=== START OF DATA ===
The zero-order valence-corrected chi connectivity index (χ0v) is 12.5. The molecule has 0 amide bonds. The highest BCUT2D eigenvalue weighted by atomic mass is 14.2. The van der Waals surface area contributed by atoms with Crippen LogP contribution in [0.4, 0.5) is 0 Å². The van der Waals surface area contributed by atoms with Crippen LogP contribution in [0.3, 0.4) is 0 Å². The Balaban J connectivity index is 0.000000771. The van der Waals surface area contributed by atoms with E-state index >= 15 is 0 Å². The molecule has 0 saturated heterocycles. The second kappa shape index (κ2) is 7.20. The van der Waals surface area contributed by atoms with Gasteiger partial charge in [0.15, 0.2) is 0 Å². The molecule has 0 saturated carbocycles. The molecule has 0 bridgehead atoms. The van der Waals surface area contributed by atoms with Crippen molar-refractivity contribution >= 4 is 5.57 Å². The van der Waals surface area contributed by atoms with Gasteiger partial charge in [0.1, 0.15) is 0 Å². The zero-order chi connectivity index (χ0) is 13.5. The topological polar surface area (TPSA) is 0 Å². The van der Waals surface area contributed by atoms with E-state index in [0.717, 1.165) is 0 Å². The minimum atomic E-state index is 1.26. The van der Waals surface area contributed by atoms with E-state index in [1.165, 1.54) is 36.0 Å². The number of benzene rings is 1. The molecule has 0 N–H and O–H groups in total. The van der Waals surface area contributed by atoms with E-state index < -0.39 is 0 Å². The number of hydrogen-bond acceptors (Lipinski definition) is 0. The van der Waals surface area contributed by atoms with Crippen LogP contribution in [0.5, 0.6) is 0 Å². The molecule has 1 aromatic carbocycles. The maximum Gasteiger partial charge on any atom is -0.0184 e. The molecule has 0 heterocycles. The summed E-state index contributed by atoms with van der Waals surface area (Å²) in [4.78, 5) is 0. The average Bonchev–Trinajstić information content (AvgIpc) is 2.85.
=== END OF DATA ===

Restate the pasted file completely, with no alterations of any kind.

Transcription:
The zero-order valence-corrected chi connectivity index (χ0v) is 12.5. The molecule has 0 amide bonds. The highest BCUT2D eigenvalue weighted by atomic mass is 14.2. The van der Waals surface area contributed by atoms with Crippen LogP contribution in [0.4, 0.5) is 0 Å². The van der Waals surface area contributed by atoms with Crippen LogP contribution in [0.3, 0.4) is 0 Å². The Balaban J connectivity index is 0.000000771. The van der Waals surface area contributed by atoms with E-state index >= 15 is 0 Å². The molecule has 0 saturated heterocycles. The second kappa shape index (κ2) is 7.20. The van der Waals surface area contributed by atoms with Gasteiger partial charge in [0.15, 0.2) is 0 Å². The molecule has 0 saturated carbocycles. The molecule has 0 bridgehead atoms. The van der Waals surface area contributed by atoms with Crippen molar-refractivity contribution >= 4 is 5.57 Å². The van der Waals surface area contributed by atoms with Gasteiger partial charge in [0.1, 0.15) is 0 Å². The zero-order chi connectivity index (χ0) is 13.5. The topological polar surface area (TPSA) is 0 Å². The van der Waals surface area contributed by atoms with E-state index in [0.717, 1.165) is 0 Å². The minimum atomic E-state index is 1.26. The van der Waals surface area contributed by atoms with E-state index in [1.165, 1.54) is 36.0 Å². The number of benzene rings is 1. The molecule has 0 N–H and O–H groups in total. The van der Waals surface area contributed by atoms with E-state index < -0.39 is 0 Å². The number of hydrogen-bond acceptors (Lipinski definition) is 0. The van der Waals surface area contributed by atoms with Crippen LogP contribution in [0.5, 0.6) is 0 Å². The molecule has 1 aromatic carbocycles. The maximum Gasteiger partial charge on any atom is -0.0184 e. The molecule has 0 heterocycles. The summed E-state index contributed by atoms with van der Waals surface area (Å²) in [4.78, 5) is 0. The average Bonchev–Trinajstić information content (AvgIpc) is 2.85.